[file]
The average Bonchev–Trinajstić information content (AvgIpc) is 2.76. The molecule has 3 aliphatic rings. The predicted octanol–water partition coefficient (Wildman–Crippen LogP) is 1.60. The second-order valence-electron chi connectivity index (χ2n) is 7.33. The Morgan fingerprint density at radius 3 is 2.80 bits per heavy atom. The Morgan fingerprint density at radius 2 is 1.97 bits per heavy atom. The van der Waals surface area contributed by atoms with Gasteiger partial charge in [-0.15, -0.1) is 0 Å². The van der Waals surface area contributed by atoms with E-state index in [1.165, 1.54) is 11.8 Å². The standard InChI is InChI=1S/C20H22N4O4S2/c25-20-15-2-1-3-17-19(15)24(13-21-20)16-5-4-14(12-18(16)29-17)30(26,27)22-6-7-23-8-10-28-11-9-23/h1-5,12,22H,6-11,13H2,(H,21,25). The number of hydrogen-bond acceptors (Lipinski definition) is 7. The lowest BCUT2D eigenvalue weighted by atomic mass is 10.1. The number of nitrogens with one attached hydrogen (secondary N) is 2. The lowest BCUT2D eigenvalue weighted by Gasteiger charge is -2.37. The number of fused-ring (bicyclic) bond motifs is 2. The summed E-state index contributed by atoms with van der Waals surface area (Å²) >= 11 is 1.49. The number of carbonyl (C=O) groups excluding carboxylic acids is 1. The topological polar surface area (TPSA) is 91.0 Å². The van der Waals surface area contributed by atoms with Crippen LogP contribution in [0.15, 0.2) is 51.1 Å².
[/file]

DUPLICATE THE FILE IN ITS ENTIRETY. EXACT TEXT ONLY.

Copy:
The average Bonchev–Trinajstić information content (AvgIpc) is 2.76. The molecule has 3 aliphatic rings. The predicted octanol–water partition coefficient (Wildman–Crippen LogP) is 1.60. The second-order valence-electron chi connectivity index (χ2n) is 7.33. The Morgan fingerprint density at radius 3 is 2.80 bits per heavy atom. The Morgan fingerprint density at radius 2 is 1.97 bits per heavy atom. The van der Waals surface area contributed by atoms with Gasteiger partial charge in [-0.15, -0.1) is 0 Å². The van der Waals surface area contributed by atoms with E-state index in [1.165, 1.54) is 11.8 Å². The standard InChI is InChI=1S/C20H22N4O4S2/c25-20-15-2-1-3-17-19(15)24(13-21-20)16-5-4-14(12-18(16)29-17)30(26,27)22-6-7-23-8-10-28-11-9-23/h1-5,12,22H,6-11,13H2,(H,21,25). The number of hydrogen-bond acceptors (Lipinski definition) is 7. The lowest BCUT2D eigenvalue weighted by atomic mass is 10.1. The number of nitrogens with one attached hydrogen (secondary N) is 2. The lowest BCUT2D eigenvalue weighted by Gasteiger charge is -2.37. The number of fused-ring (bicyclic) bond motifs is 2. The summed E-state index contributed by atoms with van der Waals surface area (Å²) >= 11 is 1.49. The number of carbonyl (C=O) groups excluding carboxylic acids is 1. The topological polar surface area (TPSA) is 91.0 Å². The van der Waals surface area contributed by atoms with Crippen LogP contribution in [0.15, 0.2) is 51.1 Å².